The syncytiotrophoblast is a multinucleated layer without lateral cell borders, hence there is a single syncytiotro-phoblast covering all villi of a single placenta. Microvilli on its apical surface provide amplification of the surface (sevenfold) and are in direct contact to the maternal blood floating within the intervillous space (see Fig. 3.1c). Growth and maintenance of the syncytiotrophoblast is completely dependent on the fusion with the underlying cytotrophoblast, since syncytial nuclei do not display transcriptional activity.
Within the syncytiotrophoblast the incorporated nuclei first exhibit a large and ovoid shape, while during maturation they become smaller and denser. Finally, they display envelope convolution, increased packing density and increased heterochromatinization [19,20].
Syncytial fusion by far exceeds the needs for growth since the syncytiotrophoblast needs steady input for the maintenance of its functional and structural integrity. Consequently, the nuclei that are incorporated into the syncytium are accumulated and packed into protrusions of the apical membrane. These syncytial knots are then extruded into the maternal circulation .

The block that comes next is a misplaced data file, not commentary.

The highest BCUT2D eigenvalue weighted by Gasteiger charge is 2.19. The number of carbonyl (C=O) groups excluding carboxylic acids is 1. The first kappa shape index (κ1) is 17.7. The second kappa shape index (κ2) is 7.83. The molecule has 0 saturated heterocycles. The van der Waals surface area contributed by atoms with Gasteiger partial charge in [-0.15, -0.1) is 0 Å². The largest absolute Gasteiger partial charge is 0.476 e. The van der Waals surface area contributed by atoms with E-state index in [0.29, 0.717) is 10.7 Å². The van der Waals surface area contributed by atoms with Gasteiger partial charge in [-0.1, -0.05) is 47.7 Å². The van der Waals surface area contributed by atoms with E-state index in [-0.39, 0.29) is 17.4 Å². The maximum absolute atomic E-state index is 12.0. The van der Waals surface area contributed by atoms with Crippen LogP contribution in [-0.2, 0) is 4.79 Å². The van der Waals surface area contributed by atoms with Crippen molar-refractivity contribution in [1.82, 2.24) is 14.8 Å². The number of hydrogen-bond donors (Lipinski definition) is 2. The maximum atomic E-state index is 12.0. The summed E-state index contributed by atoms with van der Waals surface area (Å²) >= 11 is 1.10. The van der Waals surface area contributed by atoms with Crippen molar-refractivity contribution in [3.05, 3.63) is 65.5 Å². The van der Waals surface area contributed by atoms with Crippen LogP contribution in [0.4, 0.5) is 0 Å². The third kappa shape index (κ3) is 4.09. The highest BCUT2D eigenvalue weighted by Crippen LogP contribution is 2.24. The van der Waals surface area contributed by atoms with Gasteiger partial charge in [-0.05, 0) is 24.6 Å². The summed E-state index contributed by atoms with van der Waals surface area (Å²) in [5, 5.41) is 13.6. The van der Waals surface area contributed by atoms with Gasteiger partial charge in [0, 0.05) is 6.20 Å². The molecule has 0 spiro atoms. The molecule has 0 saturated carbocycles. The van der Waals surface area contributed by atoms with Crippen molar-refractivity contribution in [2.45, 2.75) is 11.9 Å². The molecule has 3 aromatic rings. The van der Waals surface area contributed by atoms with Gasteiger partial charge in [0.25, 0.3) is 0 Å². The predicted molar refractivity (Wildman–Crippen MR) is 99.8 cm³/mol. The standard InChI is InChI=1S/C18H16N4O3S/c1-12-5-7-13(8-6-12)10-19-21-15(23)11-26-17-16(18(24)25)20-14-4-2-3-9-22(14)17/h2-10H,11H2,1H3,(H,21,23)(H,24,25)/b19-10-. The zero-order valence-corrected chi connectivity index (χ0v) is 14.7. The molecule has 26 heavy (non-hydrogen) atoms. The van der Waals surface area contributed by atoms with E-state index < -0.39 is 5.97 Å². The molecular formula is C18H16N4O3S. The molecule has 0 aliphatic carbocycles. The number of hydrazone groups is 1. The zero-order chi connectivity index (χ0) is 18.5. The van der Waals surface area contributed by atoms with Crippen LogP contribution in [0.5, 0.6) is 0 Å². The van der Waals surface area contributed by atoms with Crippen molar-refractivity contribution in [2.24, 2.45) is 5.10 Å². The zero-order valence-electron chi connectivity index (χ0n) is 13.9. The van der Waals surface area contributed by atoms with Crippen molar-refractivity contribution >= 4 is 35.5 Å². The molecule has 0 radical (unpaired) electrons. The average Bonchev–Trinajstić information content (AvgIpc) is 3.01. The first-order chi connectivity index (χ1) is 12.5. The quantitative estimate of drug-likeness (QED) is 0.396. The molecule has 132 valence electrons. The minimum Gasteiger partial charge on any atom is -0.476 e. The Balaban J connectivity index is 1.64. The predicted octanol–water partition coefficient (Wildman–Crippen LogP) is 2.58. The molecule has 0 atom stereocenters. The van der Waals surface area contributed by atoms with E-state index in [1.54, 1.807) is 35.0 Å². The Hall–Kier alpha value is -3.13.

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The first trimester is very important for the mother and the baby. For most women it is common to find out about their pregnancy after they have missed their menstrual cycle. Since, not all women note their menstrual cycle and dates of intercourse, it may cause slight confusion about the exact date of conception. That is why most women find out that they are pregnant only after one month of pregnancy.